Reuters reports: The U.S. Central Intelligence Agency used a wider array of sexual abuse and other forms of torture than was disclosed in a Senate report last year, according to a Guantanamo Bay detainee turned government cooperating witness.
Majid Khan said interrogators poured ice water on his genitals, twice videotaped him naked and repeatedly touched his “private parts” – none of which was described in the Senate report. Interrogators, some of whom smelled of alcohol, also threatened to beat him with a hammer, baseball bats, sticks and leather belts, Khan said.
Khan’s is the first publicly released account from a high-value al Qaeda detainee who experienced the “enhanced interrogation techniques” of President George W. Bush’s administration after the Sept. 11, 2001, attacks on the U.S.
Khan’s account is contained in 27 pages of interview notes his lawyers compiled over the past seven years. The U.S. government cleared the notes for release last month through a formal review process. [Continue reading…]
The Associated Press reports: The former deputy CIA director made a series of factual misstatements while defending the agency’s harsh treatment of detainees in his recent book, Senate intelligence committee staffers assert in a 54-page document filed with citations from CIA records.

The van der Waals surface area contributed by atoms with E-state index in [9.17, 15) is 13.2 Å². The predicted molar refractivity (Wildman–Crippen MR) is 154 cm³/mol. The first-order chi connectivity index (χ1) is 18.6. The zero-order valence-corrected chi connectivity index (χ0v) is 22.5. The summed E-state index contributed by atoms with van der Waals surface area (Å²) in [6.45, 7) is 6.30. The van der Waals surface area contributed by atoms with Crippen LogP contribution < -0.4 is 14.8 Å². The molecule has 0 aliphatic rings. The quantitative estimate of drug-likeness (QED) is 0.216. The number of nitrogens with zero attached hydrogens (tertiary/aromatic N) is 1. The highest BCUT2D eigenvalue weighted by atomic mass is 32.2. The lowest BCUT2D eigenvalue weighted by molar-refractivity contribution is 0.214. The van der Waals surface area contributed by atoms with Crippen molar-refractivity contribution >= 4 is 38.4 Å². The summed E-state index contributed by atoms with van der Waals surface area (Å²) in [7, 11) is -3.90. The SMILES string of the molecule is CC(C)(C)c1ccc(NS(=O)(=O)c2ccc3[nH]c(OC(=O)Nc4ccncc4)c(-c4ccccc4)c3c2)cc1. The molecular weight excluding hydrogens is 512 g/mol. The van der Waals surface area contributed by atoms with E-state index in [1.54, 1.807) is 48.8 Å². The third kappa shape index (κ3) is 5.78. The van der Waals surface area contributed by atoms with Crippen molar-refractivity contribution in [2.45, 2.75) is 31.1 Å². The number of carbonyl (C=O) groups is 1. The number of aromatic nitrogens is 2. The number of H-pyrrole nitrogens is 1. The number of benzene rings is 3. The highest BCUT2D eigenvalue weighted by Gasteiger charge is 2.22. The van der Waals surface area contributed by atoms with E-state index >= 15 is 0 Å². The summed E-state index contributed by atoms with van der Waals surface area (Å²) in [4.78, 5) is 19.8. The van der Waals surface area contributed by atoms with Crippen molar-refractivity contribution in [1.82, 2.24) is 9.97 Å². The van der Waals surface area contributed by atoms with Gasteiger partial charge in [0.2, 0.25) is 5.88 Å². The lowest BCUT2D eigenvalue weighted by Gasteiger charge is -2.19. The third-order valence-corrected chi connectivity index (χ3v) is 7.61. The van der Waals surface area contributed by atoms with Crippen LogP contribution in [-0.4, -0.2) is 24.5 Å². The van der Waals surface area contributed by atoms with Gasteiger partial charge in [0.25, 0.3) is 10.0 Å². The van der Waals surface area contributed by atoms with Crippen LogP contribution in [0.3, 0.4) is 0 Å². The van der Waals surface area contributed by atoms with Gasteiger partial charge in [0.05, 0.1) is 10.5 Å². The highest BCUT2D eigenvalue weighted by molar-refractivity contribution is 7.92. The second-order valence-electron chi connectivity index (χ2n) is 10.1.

The detailed critique of the memoir by Michael Morell shows the extent to which critics and backers continue to try to shape public perceptions of the CIA’s post-9/11 detention and interrogation program, even months after the release of a Senate report that sought to render a final judgment on it.
How the public interprets the CIA’s use of torture is not merely a matter of history: At least one Republican presidential candidate, former Texas Gov. Rick Perry, recently promised to bring back harsh interrogation techniques if elected. [Continue reading…]